Visual Intelligence – How We Create What We See

Author: 
Hoffman, Donald D.
Publisher: 
WW Norton Company
Date Published: 
1998
ISBN: 
0-393-04669-9

This was one of those books that caught my eye while perusing the shelves of my favorite bookstore one evening before dropping in to see the latest movie. The title caught my eye and as I perused various sections of the book, I knew I had to have it. Right in the Preface statements like the following hooked me;

“Vision is not merely a matter of passive perception, it is an intelligent process of active construction. What you see is, invariably, what you visual intelligence constructs.”

Hoffman works in the field of visual perception. Research on how we perceive the things we do when we look at optical illusions has led to the elucidation of a series of general principles of vision. He builds these from the ground up throughout the book with each section building a prior section. He states that the fundamental problem of vision is that;

“The image at the eye has countless possible interpretations. For instance, each child constructs a visual world with three spatial dimensions – height, width, and depth. But an image has just two dimensions—heights and width. It follows that, for a given image, there are countless 3D worlds that a child could construct, each of which is compatible with the image in this sense: If you view that 3D world from the right place, then you will obtain the same image.

Hoffmann states, “The fundamental role of visual rules: You construct visual worlds form ambiguous images in conformance to visual rules.” One such rule is the rule of generic views that states, “Construct only those visual worlds for which the image is a stable (i.e., generic) view.” Some examples are: always interpret a straight line in an image as a straight line in 3D, or if the tips of two lines coincide in an image, then always interpret them as coinciding in 3D. Throughout the book, the author builds and builds until 35 rules have been stated, explained and examples or demonstrations given to help the reader understand that which he is talking about.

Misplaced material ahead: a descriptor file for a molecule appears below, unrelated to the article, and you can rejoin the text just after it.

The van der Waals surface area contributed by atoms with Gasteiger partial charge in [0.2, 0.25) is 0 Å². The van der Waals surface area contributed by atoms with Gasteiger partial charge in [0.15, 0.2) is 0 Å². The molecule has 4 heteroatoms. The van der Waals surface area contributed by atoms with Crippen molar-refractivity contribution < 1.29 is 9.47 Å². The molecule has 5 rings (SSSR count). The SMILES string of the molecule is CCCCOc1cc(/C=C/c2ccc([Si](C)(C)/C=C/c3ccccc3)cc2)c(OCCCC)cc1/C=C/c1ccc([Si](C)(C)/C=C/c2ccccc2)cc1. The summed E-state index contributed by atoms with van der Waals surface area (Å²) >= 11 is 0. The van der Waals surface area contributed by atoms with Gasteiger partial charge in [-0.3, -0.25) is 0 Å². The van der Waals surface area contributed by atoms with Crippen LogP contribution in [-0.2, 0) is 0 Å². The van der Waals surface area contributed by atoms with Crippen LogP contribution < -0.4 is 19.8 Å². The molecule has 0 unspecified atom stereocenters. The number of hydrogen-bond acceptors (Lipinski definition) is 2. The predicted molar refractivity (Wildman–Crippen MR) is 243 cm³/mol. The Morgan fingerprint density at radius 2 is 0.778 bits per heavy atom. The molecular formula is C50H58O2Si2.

I will admit that I was unable to see in some of the illusions the alternate view. I know you are saying…. Embedded! OK. Get the book, work through it and let’s see how you do. It will be worth the time!

Examples of the first 10 Rules of Visual Intelligence:

Premise: The fundamental role of visual rules is that you construct visual worlds from ambiguous images in conformance to visual rules. The Rule of generic views states that you construct only those visual worlds for which the image is a stable (i.e., generic) view.

  1. Always interpret a straight line in an image as a straight line in 3D.
  2. If the tips of two lines coincide in an image, then always interpret them as coinciding in 3D.
  3. Always interpret lines collinear in an image as collinear in 3D.
  4. Interpret elements nearby in an image as nearby in 3D.
  5. Always interpret a curve that is smooth in an image as smooth in 3D.
  6. Where possible, interpret a curve in an image as the rim of a surface in 3D.
  7. Where possible, interpret a T-junction in an image as a point where the full rim conceals itself: the cap conceals the stem.
  8. Interpret each convex point on a bound as a convex point on a rim.
  9. Interpret each concave point on a bound as a saddle point on a rim.
  10. Construct surfaces in 3D that are as smooth as possible.